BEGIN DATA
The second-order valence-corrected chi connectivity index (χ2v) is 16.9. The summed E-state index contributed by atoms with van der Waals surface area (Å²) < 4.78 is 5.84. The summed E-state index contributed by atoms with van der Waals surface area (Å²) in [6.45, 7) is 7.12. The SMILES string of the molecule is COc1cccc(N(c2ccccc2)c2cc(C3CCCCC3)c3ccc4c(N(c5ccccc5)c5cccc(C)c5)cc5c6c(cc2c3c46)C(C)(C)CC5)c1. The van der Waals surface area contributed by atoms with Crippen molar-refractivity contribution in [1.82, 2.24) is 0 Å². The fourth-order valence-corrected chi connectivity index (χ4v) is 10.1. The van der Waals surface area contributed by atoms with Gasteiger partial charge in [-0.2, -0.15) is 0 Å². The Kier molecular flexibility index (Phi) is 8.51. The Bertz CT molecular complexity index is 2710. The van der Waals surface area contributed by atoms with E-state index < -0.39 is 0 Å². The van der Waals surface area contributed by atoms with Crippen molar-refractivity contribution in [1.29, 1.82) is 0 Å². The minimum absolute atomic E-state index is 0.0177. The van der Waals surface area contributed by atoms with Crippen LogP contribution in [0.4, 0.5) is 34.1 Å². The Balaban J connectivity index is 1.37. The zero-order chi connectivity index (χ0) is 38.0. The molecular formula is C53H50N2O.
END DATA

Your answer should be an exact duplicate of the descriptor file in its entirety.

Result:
The second-order valence-corrected chi connectivity index (χ2v) is 16.9. The summed E-state index contributed by atoms with van der Waals surface area (Å²) < 4.78 is 5.84. The summed E-state index contributed by atoms with van der Waals surface area (Å²) in [6.45, 7) is 7.12. The SMILES string of the molecule is COc1cccc(N(c2ccccc2)c2cc(C3CCCCC3)c3ccc4c(N(c5ccccc5)c5cccc(C)c5)cc5c6c(cc2c3c46)C(C)(C)CC5)c1. The van der Waals surface area contributed by atoms with Crippen molar-refractivity contribution in [1.82, 2.24) is 0 Å². The fourth-order valence-corrected chi connectivity index (χ4v) is 10.1. The van der Waals surface area contributed by atoms with Gasteiger partial charge in [-0.2, -0.15) is 0 Å². The Kier molecular flexibility index (Phi) is 8.51. The Bertz CT molecular complexity index is 2710. The van der Waals surface area contributed by atoms with E-state index < -0.39 is 0 Å². The van der Waals surface area contributed by atoms with Crippen molar-refractivity contribution in [1.29, 1.82) is 0 Å². The minimum absolute atomic E-state index is 0.0177. The van der Waals surface area contributed by atoms with Crippen LogP contribution in [0.4, 0.5) is 34.1 Å². The Balaban J connectivity index is 1.37. The zero-order chi connectivity index (χ0) is 38.0. The molecular formula is C53H50N2O.